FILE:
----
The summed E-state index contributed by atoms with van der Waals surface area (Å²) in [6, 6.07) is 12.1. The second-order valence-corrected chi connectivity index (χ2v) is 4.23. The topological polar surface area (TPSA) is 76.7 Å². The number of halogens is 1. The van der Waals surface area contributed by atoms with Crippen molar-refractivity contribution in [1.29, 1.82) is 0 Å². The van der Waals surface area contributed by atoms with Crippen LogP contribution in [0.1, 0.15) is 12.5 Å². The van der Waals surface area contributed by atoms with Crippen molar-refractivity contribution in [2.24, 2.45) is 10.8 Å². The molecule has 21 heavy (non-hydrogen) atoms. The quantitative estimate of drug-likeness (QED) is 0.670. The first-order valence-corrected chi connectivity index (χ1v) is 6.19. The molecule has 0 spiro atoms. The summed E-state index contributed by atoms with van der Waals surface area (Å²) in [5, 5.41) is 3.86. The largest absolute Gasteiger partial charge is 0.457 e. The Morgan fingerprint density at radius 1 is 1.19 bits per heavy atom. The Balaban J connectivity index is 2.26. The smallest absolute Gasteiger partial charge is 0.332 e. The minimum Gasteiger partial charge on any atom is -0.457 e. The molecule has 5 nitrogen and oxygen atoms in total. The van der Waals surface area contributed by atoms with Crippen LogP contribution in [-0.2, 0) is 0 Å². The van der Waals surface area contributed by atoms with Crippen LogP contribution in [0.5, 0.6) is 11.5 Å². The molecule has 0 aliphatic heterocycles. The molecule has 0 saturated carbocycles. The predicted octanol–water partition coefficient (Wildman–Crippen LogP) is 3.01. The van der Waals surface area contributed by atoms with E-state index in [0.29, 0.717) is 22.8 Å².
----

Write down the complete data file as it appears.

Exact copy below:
The summed E-state index contributed by atoms with van der Waals surface area (Å²) in [6, 6.07) is 12.1. The second-order valence-corrected chi connectivity index (χ2v) is 4.23. The topological polar surface area (TPSA) is 76.7 Å². The number of halogens is 1. The van der Waals surface area contributed by atoms with Crippen molar-refractivity contribution in [1.29, 1.82) is 0 Å². The van der Waals surface area contributed by atoms with Crippen LogP contribution in [0.1, 0.15) is 12.5 Å². The van der Waals surface area contributed by atoms with Crippen molar-refractivity contribution in [2.24, 2.45) is 10.8 Å². The molecule has 21 heavy (non-hydrogen) atoms. The quantitative estimate of drug-likeness (QED) is 0.670. The first-order valence-corrected chi connectivity index (χ1v) is 6.19. The molecule has 0 spiro atoms. The summed E-state index contributed by atoms with van der Waals surface area (Å²) in [5, 5.41) is 3.86. The largest absolute Gasteiger partial charge is 0.457 e. The Morgan fingerprint density at radius 1 is 1.19 bits per heavy atom. The Balaban J connectivity index is 2.26. The smallest absolute Gasteiger partial charge is 0.332 e. The minimum Gasteiger partial charge on any atom is -0.457 e. The molecule has 5 nitrogen and oxygen atoms in total. The van der Waals surface area contributed by atoms with Crippen LogP contribution in [-0.2, 0) is 0 Å². The van der Waals surface area contributed by atoms with Crippen LogP contribution in [0.5, 0.6) is 11.5 Å². The molecule has 0 aliphatic heterocycles. The molecule has 0 saturated carbocycles. The predicted octanol–water partition coefficient (Wildman–Crippen LogP) is 3.01. The van der Waals surface area contributed by atoms with E-state index in [0.29, 0.717) is 22.8 Å².